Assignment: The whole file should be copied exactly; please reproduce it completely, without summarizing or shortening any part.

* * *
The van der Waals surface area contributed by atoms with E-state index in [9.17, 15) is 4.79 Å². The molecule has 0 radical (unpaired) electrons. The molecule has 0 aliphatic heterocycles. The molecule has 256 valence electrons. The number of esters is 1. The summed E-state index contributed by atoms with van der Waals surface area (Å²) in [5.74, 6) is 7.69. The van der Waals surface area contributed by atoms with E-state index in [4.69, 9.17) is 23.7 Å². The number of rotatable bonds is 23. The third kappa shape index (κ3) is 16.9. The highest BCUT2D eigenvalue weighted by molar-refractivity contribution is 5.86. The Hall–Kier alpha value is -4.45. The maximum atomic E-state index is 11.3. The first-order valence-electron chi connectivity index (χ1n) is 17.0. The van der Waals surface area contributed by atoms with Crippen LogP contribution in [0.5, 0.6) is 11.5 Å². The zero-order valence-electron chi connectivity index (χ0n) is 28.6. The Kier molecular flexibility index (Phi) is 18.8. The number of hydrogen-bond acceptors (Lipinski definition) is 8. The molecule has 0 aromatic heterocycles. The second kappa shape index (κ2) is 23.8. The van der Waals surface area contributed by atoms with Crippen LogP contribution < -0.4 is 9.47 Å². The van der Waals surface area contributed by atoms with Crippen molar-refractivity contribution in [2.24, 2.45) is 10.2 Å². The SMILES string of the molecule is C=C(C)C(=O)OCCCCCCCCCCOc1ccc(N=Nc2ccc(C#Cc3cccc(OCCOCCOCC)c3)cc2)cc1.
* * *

The van der Waals surface area contributed by atoms with E-state index in [9.17, 15) is 4.79 Å². The molecule has 0 radical (unpaired) electrons. The molecule has 0 aliphatic heterocycles. The molecule has 256 valence electrons. The number of esters is 1. The summed E-state index contributed by atoms with van der Waals surface area (Å²) in [5.74, 6) is 7.69. The van der Waals surface area contributed by atoms with E-state index in [4.69, 9.17) is 23.7 Å². The number of rotatable bonds is 23. The third kappa shape index (κ3) is 16.9. The highest BCUT2D eigenvalue weighted by molar-refractivity contribution is 5.86. The Hall–Kier alpha value is -4.45. The maximum atomic E-state index is 11.3. The first-order valence-electron chi connectivity index (χ1n) is 17.0. The van der Waals surface area contributed by atoms with Crippen LogP contribution in [0.5, 0.6) is 11.5 Å². The zero-order valence-electron chi connectivity index (χ0n) is 28.6. The Kier molecular flexibility index (Phi) is 18.8. The number of hydrogen-bond acceptors (Lipinski definition) is 8. The molecule has 0 aromatic heterocycles. The second kappa shape index (κ2) is 23.8. The van der Waals surface area contributed by atoms with Crippen LogP contribution < -0.4 is 9.47 Å². The van der Waals surface area contributed by atoms with Crippen molar-refractivity contribution in [2.24, 2.45) is 10.2 Å². The SMILES string of the molecule is C=C(C)C(=O)OCCCCCCCCCCOc1ccc(N=Nc2ccc(C#Cc3cccc(OCCOCCOCC)c3)cc2)cc1.